On PredictIt, an online political events betting site operated by Victoria University in Wellington, New Zealand and U.S.-based partners, bettors had the probability of a “leave” camp win at just 16 percent on Thursday as British polls closed. Within four hours of the vote count, that had shot to 90 percent.
The dramatic reversal caught many investors flat footed and showed how they have trouble hedging against such shocks even with the help of such tools as exchange-traded funds or computer algorithms designed to capture an electorate's social media vibe, economists, pollsters and fund managers said on Friday.
Predicting the outcome of Thursday's referendum was harder than that of a national election because there was virtually no historical data to draw on, said David Rothschild, an economist at Microsoft Research. He said pollsters also did not pay enough attention to working class and less educated voters.
The city of Sunderland, for example, home to Britain's largest car factory and considered a bellwether of the sentiment among blue-collar voters, surprised with the strength of its support for EU departure and when the result came among the first that night it sent the pound reeling.
Rothschild, who forecast Britain would vote to remain in the bloc it joined in 1973, had a lot of company.
A person familiar with the campaign's monitoring by the U.S. intelligence agencies admitted that they were befuddled by the vote's outcome." We're all scratching our heads."
By mid-week, a rise in demand for S&P 500 put options was indicating that more and more investors were either betting on a market drop or hedging themselves against such a scenario, said David Jilek, chief investment strategist at Gateway Investment Advisers.
Yet while opinion polls went back and forth and kept indicating a close vote, betting odds consistently favored the "remain" camp. And since odds makers fared better than pollsters in predicting the results of the last general election and the 2014 Scottish independence referendum, the 52-48 percent victory for the "leave" campaign to leave was such a shock.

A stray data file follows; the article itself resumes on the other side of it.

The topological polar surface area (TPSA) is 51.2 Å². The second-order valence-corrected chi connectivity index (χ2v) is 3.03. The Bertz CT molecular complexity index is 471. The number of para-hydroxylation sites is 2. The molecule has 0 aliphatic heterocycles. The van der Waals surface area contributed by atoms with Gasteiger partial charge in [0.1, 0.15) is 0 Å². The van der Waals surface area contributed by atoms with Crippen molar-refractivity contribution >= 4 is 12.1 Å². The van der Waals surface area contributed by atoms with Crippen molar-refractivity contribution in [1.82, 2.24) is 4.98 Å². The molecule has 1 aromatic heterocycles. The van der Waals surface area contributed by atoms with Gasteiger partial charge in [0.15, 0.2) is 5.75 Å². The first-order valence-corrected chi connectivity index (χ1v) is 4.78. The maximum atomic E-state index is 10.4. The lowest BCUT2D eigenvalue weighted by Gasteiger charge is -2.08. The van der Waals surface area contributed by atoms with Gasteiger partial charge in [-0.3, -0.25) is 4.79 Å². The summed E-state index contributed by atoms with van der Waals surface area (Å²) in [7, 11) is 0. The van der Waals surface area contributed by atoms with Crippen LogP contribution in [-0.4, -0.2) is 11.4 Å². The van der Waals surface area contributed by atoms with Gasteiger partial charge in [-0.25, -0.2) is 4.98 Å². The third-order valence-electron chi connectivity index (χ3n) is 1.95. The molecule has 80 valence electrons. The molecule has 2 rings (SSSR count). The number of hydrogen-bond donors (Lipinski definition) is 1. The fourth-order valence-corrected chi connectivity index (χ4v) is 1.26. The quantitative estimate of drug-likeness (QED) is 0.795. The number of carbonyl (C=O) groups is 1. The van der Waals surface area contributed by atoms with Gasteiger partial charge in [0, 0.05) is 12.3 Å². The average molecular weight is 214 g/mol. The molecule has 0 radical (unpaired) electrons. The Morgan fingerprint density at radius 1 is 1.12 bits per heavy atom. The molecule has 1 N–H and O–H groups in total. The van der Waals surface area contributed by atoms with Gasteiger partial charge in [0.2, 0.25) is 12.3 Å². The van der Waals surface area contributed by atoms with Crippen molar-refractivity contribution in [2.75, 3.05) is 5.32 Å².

THROUGH THE ROOF
Global stock markets and the British pound tumbled on Friday after a wild election night ride.
"All through Thursday the big bets had come in favor of "remain" but as the clock ticked toward midnight the most extraordinary reversal got underway," said David Williams, a spokesman for betting firm Ladbrokes. "In the end we've managed our book well enough to make a few quid but the real story for the bookies was just how enormous the turnover was," he said.
"Never before in our 130-year history have we known a night when betting went through the roof like this."
Betfair, a betting exchange, said the implied probability of a remain vote was 94 percent right up until the polls closed, but that changed dramatically in the wee hours of Friday when early results started coming in.
“At one point after the Sunderland result had been announced, there was more than £5-10k being traded per second on the market, which is absolutely huge,” said Naomi Totten, a spokeswoman for Betfair. (graphic: http://tmsnrt.rs/28SKhzZ)
One theory is that some of the more affluent punters were staunch supporters of the "remain" campaign and bet on it to win, according to two gambling analysts. Since EU supporters bet more money than those from the "leave" camp, that skewed the odds and public perceptions about the likely outcome, said the analysts, who did not want to be named because they were not authorized to speak about betting trends.
Money managers, meanwhile, may be kicking themselves for failing to deploy simple hedging strategies. Charles Reinhard, head of portfolio strategy at MainStay Investments, said building up cash or buying more stable, dividend-paying stocks could have dampened Friday's stock market shock wave.
But Don Steinbrugge, managing partner at Agecroft Partners, said hedge fund managers are rewarded for beating the market and face heavy redemptions from clients if they are cautious and take large cash positions.
"They want you to beat the market through stock selection," he said.
Rothschild, who also is a fellow at Columbia University’s Applied Statistics Center, said he expected forecasting to improve with a transition from polls using small, random representative samples to large Internet-based ones with rich demographic data.
"If I have one million respondents with a large amount demographic data, I should be able to predict outcomes better, or I'm not a very good statistician," he said.
(Reporting By Tim McLaughlin; Additional reporting by Mark Hosenball; Editing by Tomasz Janowski)
By Tim McLaughlin